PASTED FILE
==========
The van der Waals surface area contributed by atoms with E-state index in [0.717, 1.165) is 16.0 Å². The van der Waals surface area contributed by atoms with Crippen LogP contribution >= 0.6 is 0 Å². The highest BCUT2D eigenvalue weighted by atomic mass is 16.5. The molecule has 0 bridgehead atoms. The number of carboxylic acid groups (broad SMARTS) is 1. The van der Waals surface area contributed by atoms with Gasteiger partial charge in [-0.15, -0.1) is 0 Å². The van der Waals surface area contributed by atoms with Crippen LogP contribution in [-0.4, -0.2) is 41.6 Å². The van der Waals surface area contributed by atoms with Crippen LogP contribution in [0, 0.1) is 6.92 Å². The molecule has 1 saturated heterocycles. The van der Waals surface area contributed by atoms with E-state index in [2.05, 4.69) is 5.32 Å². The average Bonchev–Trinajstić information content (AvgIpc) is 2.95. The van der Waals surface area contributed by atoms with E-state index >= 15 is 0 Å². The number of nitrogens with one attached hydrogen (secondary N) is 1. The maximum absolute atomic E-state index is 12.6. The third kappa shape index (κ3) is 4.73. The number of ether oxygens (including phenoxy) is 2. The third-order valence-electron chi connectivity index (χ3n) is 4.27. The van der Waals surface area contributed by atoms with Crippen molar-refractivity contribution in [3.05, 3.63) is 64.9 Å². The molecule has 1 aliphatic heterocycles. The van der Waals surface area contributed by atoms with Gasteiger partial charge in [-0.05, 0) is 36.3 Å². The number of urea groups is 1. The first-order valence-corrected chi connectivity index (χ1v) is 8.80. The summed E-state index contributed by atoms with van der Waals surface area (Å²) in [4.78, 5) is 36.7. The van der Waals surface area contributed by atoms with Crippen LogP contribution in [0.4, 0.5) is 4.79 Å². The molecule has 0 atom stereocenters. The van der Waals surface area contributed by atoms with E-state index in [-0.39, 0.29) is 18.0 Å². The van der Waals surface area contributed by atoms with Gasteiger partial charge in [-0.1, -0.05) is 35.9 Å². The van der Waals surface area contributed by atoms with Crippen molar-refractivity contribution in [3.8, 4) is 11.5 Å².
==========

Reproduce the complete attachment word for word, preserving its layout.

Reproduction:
The van der Waals surface area contributed by atoms with E-state index in [0.717, 1.165) is 16.0 Å². The van der Waals surface area contributed by atoms with Crippen LogP contribution >= 0.6 is 0 Å². The highest BCUT2D eigenvalue weighted by atomic mass is 16.5. The molecule has 0 bridgehead atoms. The number of carboxylic acid groups (broad SMARTS) is 1. The van der Waals surface area contributed by atoms with Gasteiger partial charge in [-0.15, -0.1) is 0 Å². The van der Waals surface area contributed by atoms with Crippen LogP contribution in [-0.4, -0.2) is 41.6 Å². The van der Waals surface area contributed by atoms with Crippen LogP contribution in [0, 0.1) is 6.92 Å². The molecule has 1 saturated heterocycles. The van der Waals surface area contributed by atoms with E-state index in [2.05, 4.69) is 5.32 Å². The average Bonchev–Trinajstić information content (AvgIpc) is 2.95. The van der Waals surface area contributed by atoms with E-state index >= 15 is 0 Å². The number of nitrogens with one attached hydrogen (secondary N) is 1. The maximum absolute atomic E-state index is 12.6. The third kappa shape index (κ3) is 4.73. The number of ether oxygens (including phenoxy) is 2. The third-order valence-electron chi connectivity index (χ3n) is 4.27. The van der Waals surface area contributed by atoms with Crippen molar-refractivity contribution in [3.05, 3.63) is 64.9 Å². The molecule has 1 aliphatic heterocycles. The van der Waals surface area contributed by atoms with Gasteiger partial charge in [-0.05, 0) is 36.3 Å². The number of urea groups is 1. The first-order valence-corrected chi connectivity index (χ1v) is 8.80. The summed E-state index contributed by atoms with van der Waals surface area (Å²) in [4.78, 5) is 36.7. The van der Waals surface area contributed by atoms with Crippen LogP contribution in [0.4, 0.5) is 4.79 Å². The molecule has 0 atom stereocenters. The van der Waals surface area contributed by atoms with E-state index in [-0.39, 0.29) is 18.0 Å². The van der Waals surface area contributed by atoms with Gasteiger partial charge in [-0.1, -0.05) is 35.9 Å². The van der Waals surface area contributed by atoms with Crippen molar-refractivity contribution in [3.8, 4) is 11.5 Å².